On a rainy afternoon not too long ago, I took the kids to grab a bite to eat at the large food warehouse near our house. We were all a bit stir crazy from being cooped up, so the seven of us braved the hellish weather with nary a yellow slicker or umbrella.
(In our family, slickers, rain boots, and umbrellas are for wimps. Just kidding, slickers, rain boots and umbrellas are for those people who can find them.)
After our nutritious meal of hot dogs and pizza followed by PowerAide chasers, I corralled my small herd of children toward the exit, but we were stopped by the intense monsoon still busy maiming the parking lot. We stood in the store’s doorway for a few minutes watching people get doused while dashing to their cars when we saw a woman—maybe in her early sixties—pushing a cart and struggling to breathe. She had a cannula pumping oxygen into her nose and it was attached to a tank she had strapped to her waist.
I watched as she took deep breaths, but still struggled for air—even with the assistance from the oxygen. Her shoulders sagged when she saw the rain pelting and I could almost hear her think, “How am I going to make it to the car?”
She took another deep breath and used her weight to push her buggy full of groceries, but before she got away from me, I tapped her on the shoulder.
“Why don’t you go get your car and my kids and I will load your groceries for you?” I said. “I have lots of helpers.”
The woman took another gasp of breath and the corners of her mouth crept upward—hitting the plastic wire sitting right above her upper lip.
“Thank you,” she said, heaving deeply, and she hobbled off to get her vehicle.
I returned to my own grocery cart full of kids and my son said, “That was really nice, Mom.”
I nodded a thank you but I have to confess, I was feeling pretty good about myself. I was patting myself on the back for being the Good Samaritan of the day and I was thinking all kinds of righteous thoughts about the importance of going out of our way to help those in need.
The rain was still showering sheets when the woman pulled her vehicle up to us.
“Come on, kids,” I yelled. “We have to work quickly if we don’t want to get soaked.”
I darted to the car, with a few kids following behind me, and when I pulled open the door, I was almost knocked over by the smell of cigarette smoke.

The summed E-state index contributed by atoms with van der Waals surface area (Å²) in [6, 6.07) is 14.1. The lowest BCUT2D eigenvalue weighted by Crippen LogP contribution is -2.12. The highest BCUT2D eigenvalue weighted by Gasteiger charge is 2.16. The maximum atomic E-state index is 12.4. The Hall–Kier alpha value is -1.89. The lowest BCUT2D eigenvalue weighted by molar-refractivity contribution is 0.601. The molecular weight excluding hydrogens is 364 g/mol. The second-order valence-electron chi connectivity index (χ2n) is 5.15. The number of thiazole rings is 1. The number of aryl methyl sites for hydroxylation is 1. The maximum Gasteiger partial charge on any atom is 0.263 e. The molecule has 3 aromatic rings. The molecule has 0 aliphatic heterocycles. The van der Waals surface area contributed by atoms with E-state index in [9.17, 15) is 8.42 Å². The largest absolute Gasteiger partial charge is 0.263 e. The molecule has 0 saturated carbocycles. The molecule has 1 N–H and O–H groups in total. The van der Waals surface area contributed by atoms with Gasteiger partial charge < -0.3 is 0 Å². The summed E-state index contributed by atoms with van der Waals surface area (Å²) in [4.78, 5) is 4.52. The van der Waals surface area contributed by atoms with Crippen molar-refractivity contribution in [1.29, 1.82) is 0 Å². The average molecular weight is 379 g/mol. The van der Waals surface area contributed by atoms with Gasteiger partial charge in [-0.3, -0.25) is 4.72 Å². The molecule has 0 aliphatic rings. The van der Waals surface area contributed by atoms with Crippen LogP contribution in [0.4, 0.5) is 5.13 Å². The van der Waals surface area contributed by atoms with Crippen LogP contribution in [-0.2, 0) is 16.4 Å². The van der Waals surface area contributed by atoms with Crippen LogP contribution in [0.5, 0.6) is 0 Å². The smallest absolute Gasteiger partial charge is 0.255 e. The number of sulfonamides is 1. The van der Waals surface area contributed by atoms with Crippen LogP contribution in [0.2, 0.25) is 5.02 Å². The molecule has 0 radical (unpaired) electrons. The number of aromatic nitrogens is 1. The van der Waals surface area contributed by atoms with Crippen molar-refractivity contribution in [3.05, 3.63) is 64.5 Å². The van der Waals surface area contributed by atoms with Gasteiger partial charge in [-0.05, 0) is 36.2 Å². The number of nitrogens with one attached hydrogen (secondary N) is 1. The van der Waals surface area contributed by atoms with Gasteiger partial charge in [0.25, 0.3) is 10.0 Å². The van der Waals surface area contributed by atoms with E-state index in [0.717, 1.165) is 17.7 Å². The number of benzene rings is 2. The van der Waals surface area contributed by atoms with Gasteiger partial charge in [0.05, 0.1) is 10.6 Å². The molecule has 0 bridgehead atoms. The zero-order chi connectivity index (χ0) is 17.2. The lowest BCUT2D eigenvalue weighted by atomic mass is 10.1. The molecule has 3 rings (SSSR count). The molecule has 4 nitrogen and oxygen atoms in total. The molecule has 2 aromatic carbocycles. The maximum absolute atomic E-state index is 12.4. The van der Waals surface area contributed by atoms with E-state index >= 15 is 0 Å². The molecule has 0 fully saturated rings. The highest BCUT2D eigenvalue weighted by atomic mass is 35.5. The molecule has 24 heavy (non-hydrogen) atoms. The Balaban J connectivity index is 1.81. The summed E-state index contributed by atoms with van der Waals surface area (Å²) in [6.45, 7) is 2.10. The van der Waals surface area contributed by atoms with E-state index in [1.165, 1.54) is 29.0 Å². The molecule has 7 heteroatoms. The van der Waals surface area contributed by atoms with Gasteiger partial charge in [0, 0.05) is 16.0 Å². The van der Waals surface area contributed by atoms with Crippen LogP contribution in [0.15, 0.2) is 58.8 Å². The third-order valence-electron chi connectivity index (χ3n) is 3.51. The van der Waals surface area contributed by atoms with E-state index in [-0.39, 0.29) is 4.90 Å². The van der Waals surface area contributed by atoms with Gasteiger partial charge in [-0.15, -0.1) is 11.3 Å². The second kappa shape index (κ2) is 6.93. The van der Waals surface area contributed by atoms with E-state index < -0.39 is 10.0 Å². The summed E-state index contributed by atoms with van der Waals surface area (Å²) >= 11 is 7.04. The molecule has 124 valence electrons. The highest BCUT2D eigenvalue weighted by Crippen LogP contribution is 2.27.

“So that’s why she can’t breathe,” I thought as I threw frozen food into her trunk. “She probably has emphysema or COPD from years of smoking. She did this to herself.”
In a second, the good desire I had to help a fellow woman in need completely evaporated because I made a snap judgment with very limited information. In a second, the compassion I had for the woman, my desire to help her because she was in need, lessened.
After I loaded my children safely into our van and started the trek home, I reminded myself I don’t really have any information about the woman’s life.
I don’t know if the car she drives is filled with smoke because she takes drags from Camel cigarettes all day long.
I don’t know if she smokes because she has terrible anxiety and cigarettes are one way she’s found to cope with life.
I don’t even know if the car she drives is in fact hers. Maybe her husband or child smokes?
Here’s what I do know: I do know the woman with the oxygen tank is very sick and that is reason enough to help her.
St. Alphonsus Liguori says, “We should all stop scowling at the sins of other people. Rather, we should consider that we may be worse spiritually than they are and should say, ‘Lord, if You had not helped me, I should have done worse.”
It is not enough, however, to simply avoid condemning others for their sins like this great saint encourages. I must also rectify my tendency to compare my “superior” sins over the evils of others. I hate to think I’m like that Pharisee, who stood in temple and said, “God, I thank you that I am not like other people—robbers, evildoers, adulterers—or even like this tax collector. I fast twice a week and give a tenth of all I get” (Luke 18:9-14).
The truth? I am more like the Pharisee than I am the tax collector, who stood at a distance, pleading for God to have mercy on him.
I remind my children at least twenty times a day to mind their own business, to take care of themselves, to stay on their side of the street, and to keep their own sandbox clean.
“You don’t need to worry about him,” I say ad nauseam. “You have a full time job with you.”
Perhaps I should heed my own advice.
If I maintain a focus on my own sinfulness—which let’s face it, is deep and wide—I will have less time to behave like the Pharisee and more time to rend my garments and beat my chest as I beg, “God, have mercy on me, a sinner.”